The Belly & the Members
Matias Armendaris, Joel Dean, Clark Filio, Sylvie Hayes-Wallace, Cooper Jacoby, Natasha Le Sourd, René Magritte, Fin Simonetti
Curated with Gabriel Cohen
at MX Gallery, New York
November 18, 2018 – January 15, 2019
There once arose a dispute between the belly, and the other members of the of the body. The hands had discovered that the belly had been hoarding food for itself, and so they came to an agreement with the mouth and the other bodily extremities. Together they refused to labor or to eat until their desire for an equitable distribution of nourishment was met. They would starve the belly so that they might teach it a lesson.
The folktale of the Belly and the Members has existed in one form or another since the time of the ancient greeks, and possibly as far back as the 2nd millennium BCE. In authoritarian times the story (which usually resolves in the belly explaining to the other members of the body that they rely on it for nourishment) was understood to affirm direction from a single source, i.e. the sovereignty of a king. Today, the narrative has come to be associated more closely with the importance of team work or the mutual respect of roles—particularly those political in nature. In both cases the folktale is most often understood as an early example of the metaphor of the body politic— a sort of political zeitgeist.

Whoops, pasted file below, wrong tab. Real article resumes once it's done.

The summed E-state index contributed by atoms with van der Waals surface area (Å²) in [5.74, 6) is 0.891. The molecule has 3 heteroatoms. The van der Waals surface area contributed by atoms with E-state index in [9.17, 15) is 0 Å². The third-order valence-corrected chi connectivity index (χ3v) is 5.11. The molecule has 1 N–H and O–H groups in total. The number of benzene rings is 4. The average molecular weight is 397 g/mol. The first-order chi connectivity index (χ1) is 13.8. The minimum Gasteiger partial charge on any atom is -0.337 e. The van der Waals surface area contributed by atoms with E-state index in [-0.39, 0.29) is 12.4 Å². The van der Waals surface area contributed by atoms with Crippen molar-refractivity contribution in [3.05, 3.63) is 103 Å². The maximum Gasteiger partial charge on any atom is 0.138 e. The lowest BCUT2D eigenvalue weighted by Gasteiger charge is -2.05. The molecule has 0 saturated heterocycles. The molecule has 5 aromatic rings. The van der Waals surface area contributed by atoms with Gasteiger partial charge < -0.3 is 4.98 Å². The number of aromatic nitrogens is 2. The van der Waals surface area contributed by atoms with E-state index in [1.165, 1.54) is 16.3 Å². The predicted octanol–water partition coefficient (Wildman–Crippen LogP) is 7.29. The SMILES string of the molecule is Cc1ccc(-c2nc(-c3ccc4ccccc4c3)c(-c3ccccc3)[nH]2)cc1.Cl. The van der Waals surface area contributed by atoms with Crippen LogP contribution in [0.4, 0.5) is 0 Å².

What bears heavily in the story of The Belly and the Members, is the stakes of its means of representation. These are both the risks associated with the function of its metaphor (its lack of explicitness having lead to its being understood in support of the democratic process and also, in stark contrast, tyrannical rule) and those regarding its method of articulation. By anthropomorphizing the bodily, the folktale enters into the space of the surreal, doing so in an attempt to comment on the political reality of that which is explicitly real (the moral of many ancient Greek versions of the story often had to do with the importance of an intelligent general over the scale of his/her army).
The risks associated with these gestures are echoed in the works on display in “The Belly and the Members.” Artists working with figurative strategies rooted in the surreal and the hyper-real approach representation’s relationship to power. Themes of the representable: the figure, the image, the signifier, etc. become loaded with the artists’s own desires in this regard. Figurative representation is conflated with ideas regarding political representation, by means of the linked desires of occupying and relinquishing space (both real and imaginary, public[civic] and private). Inherent in the production of art meant to reproduce images of and from the world is the politics of the bodies that inhabit it, and all of the stakes that go along with them.